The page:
BitNami Adds Five Features to Cloud Hosting

BitNami’s Cloud Hosting has gotten just a bit better with five new features announced today. What’s new? OpenID support, password reset and better notifications about estimated costs for a start.

BitNami is not a cloud provider, but instead makes managing applications on Amazon’s Web Services much, much easier. BitNami Cloud Hosting provides one-click deployment for more than 30 applications, the ability to scale applications automatically, automatic backups and multi-account management.

BitNami Cloud Hosting offers the ability to run more than one application per server on AWS. Supported applications include SugarCRM, Alfresco, Redmine, WordPress, Drupal, Mantis and many more. Customers can also run supported base stacks on top of Ubuntu Linux 10.04 LTS.

With the August 9th update, BitNami Cloud Hosting now has support for OpenID so you don’t need to create yet another account to work with BitNami cloud hosting. Sign in using Twitter, GitHub or Google and don’t worry about a new account. (The GitHub combination seems especially useful.)

If you do have a separate password and username for BitNami Cloud Hosting, you can now reset the password if you’ve forgotten it. Sort of surprising that the service didn’t have this before (or maybe I’m the only one that forgets passwords that often) but they’ve got it now. Speaking of passwords, if you don’t specify a password when launching a new service, one is created randomly. This means you can’t launch a service using BitNami with the default password for one of the apps, which is a good thing.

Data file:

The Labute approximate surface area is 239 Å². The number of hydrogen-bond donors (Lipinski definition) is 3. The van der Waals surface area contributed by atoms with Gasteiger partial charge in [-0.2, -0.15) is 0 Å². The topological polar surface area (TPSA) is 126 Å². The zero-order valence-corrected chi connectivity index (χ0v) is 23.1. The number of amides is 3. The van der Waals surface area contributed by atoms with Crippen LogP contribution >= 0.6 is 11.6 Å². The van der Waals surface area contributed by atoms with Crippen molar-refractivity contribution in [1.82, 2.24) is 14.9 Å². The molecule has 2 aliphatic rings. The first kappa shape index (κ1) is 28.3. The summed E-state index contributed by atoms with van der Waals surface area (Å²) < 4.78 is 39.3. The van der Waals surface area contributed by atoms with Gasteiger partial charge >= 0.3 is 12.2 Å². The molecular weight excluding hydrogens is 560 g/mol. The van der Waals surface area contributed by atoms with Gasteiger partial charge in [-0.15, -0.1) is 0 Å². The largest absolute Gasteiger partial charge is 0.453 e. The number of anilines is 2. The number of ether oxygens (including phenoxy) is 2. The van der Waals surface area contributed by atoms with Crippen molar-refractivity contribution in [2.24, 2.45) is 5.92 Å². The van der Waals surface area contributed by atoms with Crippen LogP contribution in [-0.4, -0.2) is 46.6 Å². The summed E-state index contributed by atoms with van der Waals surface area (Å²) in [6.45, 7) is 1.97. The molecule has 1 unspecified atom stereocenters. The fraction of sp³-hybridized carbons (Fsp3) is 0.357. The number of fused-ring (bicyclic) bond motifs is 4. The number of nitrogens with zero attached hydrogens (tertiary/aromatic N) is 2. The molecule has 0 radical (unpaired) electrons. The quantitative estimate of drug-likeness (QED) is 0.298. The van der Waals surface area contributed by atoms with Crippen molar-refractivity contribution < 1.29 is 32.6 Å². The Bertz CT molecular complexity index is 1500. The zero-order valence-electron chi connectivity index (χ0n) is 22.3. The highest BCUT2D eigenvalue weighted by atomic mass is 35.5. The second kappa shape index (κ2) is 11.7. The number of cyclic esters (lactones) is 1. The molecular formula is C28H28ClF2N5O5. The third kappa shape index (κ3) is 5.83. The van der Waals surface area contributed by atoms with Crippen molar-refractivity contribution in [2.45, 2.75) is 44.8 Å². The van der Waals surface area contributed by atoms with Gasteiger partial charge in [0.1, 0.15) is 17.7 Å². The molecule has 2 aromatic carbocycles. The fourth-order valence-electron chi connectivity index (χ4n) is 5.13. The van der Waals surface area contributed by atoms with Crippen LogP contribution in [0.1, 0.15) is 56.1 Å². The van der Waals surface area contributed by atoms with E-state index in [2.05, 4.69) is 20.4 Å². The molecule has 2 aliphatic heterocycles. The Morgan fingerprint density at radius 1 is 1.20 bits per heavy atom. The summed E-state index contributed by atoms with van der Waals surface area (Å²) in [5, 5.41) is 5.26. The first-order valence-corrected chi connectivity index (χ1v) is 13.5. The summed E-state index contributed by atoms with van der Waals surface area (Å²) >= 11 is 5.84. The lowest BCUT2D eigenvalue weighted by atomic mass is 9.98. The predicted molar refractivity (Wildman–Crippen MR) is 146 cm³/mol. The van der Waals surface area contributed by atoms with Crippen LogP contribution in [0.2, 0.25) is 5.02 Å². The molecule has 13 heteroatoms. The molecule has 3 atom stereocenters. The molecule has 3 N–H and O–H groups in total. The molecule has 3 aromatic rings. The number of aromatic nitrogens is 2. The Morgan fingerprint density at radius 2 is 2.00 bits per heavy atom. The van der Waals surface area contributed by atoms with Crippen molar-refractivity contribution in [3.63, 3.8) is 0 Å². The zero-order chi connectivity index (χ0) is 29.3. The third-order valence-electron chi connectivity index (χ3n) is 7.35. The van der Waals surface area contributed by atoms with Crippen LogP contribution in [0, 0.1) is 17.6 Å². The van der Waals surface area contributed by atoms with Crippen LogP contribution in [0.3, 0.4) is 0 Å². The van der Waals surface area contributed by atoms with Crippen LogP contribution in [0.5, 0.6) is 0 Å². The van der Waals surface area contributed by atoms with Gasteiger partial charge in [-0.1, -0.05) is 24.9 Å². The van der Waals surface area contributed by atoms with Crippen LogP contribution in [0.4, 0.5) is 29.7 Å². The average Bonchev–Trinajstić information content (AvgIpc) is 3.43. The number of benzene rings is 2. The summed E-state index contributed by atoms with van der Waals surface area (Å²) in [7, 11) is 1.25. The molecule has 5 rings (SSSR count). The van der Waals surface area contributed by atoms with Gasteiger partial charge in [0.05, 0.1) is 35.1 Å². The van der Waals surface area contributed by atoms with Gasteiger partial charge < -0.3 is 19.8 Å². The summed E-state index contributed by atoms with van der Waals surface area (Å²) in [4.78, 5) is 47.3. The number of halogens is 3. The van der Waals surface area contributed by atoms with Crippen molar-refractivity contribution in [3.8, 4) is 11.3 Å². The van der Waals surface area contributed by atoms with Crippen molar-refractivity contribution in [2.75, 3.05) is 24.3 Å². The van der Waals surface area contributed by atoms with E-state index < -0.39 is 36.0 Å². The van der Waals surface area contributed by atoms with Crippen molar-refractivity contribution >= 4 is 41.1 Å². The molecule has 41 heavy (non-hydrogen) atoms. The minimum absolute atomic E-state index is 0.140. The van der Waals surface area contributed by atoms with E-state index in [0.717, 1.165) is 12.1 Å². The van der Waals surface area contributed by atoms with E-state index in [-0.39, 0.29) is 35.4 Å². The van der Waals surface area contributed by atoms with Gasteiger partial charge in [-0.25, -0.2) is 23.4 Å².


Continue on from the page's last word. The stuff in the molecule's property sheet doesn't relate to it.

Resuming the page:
Pricing Feedback

The feature I particularly like about this update is the Free Tier Eligibility feedback and email notifications. BitNami Cloud Hosting now provides a visual feedback that indicates whether a new server would qualify for Amazon’s free usage tier or not. Even better, you’ll get an email each time you launch a server that includes the server specs and estimated costs and an email every week with the servers your running currently. Good stuff for developers that might be playing around with a server and forget that they’ve launched it.

One of the complaints I’ve heard most frequently about AWS (aside from outages, of course) is the complexity of pricing and difficulty in estimating costs at first. Providing tools to smooth over the rough spots here should make BitNami very popular indeed.

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